From around the Twitterverse, an array of reactions to DC’s news that they are rebooting their line in September and going to simultaneous digital release. New comics universes are a dime a dozen, but the digital news is really a game changer — it’s hard not to see every other publisher following suit quickly.
The next big announcement for this move would seem to be June 11, when Jim Lee and Geoff Johns are expected to “drop bombshells” at the Hero Complex Film Festival. Although HeroesCon, one of the bigger shows on the circuit, is this weekend, there are no official DC panels so no big announcements. Executive Editor Eddie Berganza is attending, however, so catch him on the bar and hope he didn’t sign an NDA.
Anyway, here’s some of the virtual bar talk:
So is DCU continuity finally going to stop exploding? It’s been a while.
@andydiggle Yeah, is this is the end of constant events?
Call me silly but I don’t think the reason readers aren’t buying DC books is their issue numbers and lack of V-necks. I can’t help but think that DC is essentially rolling out New Coke. They’re admitting defeat and committing brand suicide.
The beginning of the end of what we once called “comics.”
The functional problem with reboots: If you don’t go all the way to the beggining, you’re not REALLY rebooting……you’re just rewinding to an arbitrary point. Has Batman met Two Face? Catwoman? If so, then it’s not REALLY a reboot. It’s just a dis to the writers and artists of the past few years. If you DO go all the way back to the beggining, like the Ultimate U, THEN it’s a real reboot, BUT…… Then it could very easily turn into a much different story with much different characters than what people used to like.(The Ultimate line was full of that problem)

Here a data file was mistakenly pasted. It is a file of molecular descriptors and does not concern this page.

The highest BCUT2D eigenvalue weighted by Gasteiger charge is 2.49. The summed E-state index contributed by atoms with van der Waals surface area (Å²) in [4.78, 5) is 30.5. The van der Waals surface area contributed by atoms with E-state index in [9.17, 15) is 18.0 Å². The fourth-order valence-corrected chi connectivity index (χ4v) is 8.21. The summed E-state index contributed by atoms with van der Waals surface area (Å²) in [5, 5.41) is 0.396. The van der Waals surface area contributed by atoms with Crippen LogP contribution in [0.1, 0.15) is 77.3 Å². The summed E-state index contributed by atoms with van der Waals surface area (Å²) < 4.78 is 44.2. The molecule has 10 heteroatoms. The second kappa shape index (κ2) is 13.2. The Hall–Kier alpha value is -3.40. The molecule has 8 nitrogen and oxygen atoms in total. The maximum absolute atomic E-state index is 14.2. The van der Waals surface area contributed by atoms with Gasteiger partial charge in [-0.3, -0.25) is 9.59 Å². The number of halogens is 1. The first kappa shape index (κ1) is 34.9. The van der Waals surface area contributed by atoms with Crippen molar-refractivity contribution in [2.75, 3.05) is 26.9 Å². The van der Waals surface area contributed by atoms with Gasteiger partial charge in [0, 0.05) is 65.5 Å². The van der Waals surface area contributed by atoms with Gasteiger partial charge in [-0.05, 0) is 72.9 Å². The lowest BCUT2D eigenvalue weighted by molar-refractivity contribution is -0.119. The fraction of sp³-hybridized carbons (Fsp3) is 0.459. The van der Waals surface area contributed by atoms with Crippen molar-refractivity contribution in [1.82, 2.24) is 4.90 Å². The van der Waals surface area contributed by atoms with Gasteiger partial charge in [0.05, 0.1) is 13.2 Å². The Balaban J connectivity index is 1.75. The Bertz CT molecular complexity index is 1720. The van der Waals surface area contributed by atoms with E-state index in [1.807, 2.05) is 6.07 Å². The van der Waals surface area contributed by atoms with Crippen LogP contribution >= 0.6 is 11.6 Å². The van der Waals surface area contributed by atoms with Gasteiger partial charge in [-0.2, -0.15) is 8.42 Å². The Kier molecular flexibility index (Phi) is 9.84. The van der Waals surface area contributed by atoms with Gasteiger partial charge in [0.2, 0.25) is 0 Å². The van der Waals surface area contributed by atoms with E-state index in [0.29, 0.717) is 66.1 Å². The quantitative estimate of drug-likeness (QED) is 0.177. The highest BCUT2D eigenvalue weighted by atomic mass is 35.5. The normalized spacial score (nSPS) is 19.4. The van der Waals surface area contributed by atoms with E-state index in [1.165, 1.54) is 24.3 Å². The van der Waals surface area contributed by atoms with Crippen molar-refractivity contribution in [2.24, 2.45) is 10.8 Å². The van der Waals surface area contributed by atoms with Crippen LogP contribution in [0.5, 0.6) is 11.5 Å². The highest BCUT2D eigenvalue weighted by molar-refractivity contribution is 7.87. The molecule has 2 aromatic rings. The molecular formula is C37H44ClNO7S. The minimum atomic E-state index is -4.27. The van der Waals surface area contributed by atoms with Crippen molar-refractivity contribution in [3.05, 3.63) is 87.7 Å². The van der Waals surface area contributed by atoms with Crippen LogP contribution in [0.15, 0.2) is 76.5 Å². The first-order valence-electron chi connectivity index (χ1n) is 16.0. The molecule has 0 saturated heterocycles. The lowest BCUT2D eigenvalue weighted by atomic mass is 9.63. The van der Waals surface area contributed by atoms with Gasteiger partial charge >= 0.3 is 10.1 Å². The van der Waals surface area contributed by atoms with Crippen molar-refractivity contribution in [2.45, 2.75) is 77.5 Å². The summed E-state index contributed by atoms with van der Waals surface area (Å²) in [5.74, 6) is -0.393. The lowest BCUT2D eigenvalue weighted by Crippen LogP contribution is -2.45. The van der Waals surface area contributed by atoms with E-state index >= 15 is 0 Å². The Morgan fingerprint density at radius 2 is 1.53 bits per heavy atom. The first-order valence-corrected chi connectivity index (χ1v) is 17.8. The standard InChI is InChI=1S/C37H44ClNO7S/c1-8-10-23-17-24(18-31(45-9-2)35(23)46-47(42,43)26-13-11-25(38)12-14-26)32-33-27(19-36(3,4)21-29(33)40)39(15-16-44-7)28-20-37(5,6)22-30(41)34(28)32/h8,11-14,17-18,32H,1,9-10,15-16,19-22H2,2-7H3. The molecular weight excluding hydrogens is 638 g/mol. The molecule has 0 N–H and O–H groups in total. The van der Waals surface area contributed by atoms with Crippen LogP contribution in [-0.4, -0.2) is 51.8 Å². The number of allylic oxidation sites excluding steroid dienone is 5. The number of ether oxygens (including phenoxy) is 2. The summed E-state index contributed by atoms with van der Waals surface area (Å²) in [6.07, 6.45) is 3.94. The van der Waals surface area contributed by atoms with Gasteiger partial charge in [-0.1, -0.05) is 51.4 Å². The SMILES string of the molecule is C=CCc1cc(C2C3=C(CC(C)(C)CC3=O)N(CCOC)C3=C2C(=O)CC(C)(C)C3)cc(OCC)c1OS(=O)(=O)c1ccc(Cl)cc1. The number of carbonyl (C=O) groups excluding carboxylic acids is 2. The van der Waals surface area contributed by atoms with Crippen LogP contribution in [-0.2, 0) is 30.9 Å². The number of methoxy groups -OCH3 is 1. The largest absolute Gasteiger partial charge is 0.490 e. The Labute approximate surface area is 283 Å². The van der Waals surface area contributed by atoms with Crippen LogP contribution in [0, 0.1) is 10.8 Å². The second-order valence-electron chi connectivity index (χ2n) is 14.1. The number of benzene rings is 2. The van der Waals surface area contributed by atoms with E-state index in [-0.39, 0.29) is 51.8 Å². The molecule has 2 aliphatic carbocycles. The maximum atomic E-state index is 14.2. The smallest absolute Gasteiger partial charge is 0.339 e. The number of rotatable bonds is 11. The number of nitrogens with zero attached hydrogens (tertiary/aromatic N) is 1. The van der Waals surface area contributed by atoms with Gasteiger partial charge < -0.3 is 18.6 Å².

I haven’t been this excited since they announced morrison and lee were relaunching wildcats!! :)
Former DC digital VP Ron Perazza, whose last day was today:
Glad to see DC going day & date w/entire line. Digital publishing is critical at this point. To treat it as a second hit is to undermine it.
Retailer Chris Butcher sounds a very cautionary note.
Every one of the Marvel day-and-date digital comics releases sells fewer copies than comperable, non-day-and-date titles. Worrying trend.
Bottom line, I don’t/won’t bet against @jimlee00 or @GeoffJohns0 not a good idea.
And finally, from the LA Times’ Geoff Boucher, who is hosting the Lee/Johns bombshell sesssion, a quip:
If DC wanted to real shock me, they’d restart all their titles but start at No. 2.
Also, on the digital topic, some analysis from Todd Allen:
Will this only be the superhero titles? What about Vertigo titles or non-superhero titles like Jonah Hex?
What price will these same-day releases be? The seemingly standard $1.99? The print cover price of $2.99? A premium of $3.99? If the price is higher than $1.99, will it eventually go down?
When you look at Vertigo, those titles have traditionally made their money in world of trade paperback collected editions, so digital may not be the priority. Ironically, Vertigo titles might have more appeal to the casual reader many super hero titles. However, when they make a point of calling out “superhero” titles, you get the feeling that’s the only thing that’s going for the “day and date” (simultaneous digital and print) release.
Heidi MacDonald is the founder and editor in chief of The Beat. In the past, she worked for Disney, DC Comics, Fox and Publishers Weekly. She can be heard regularly on the More To Come Podcast. She likes coffee, cats and noble struggle.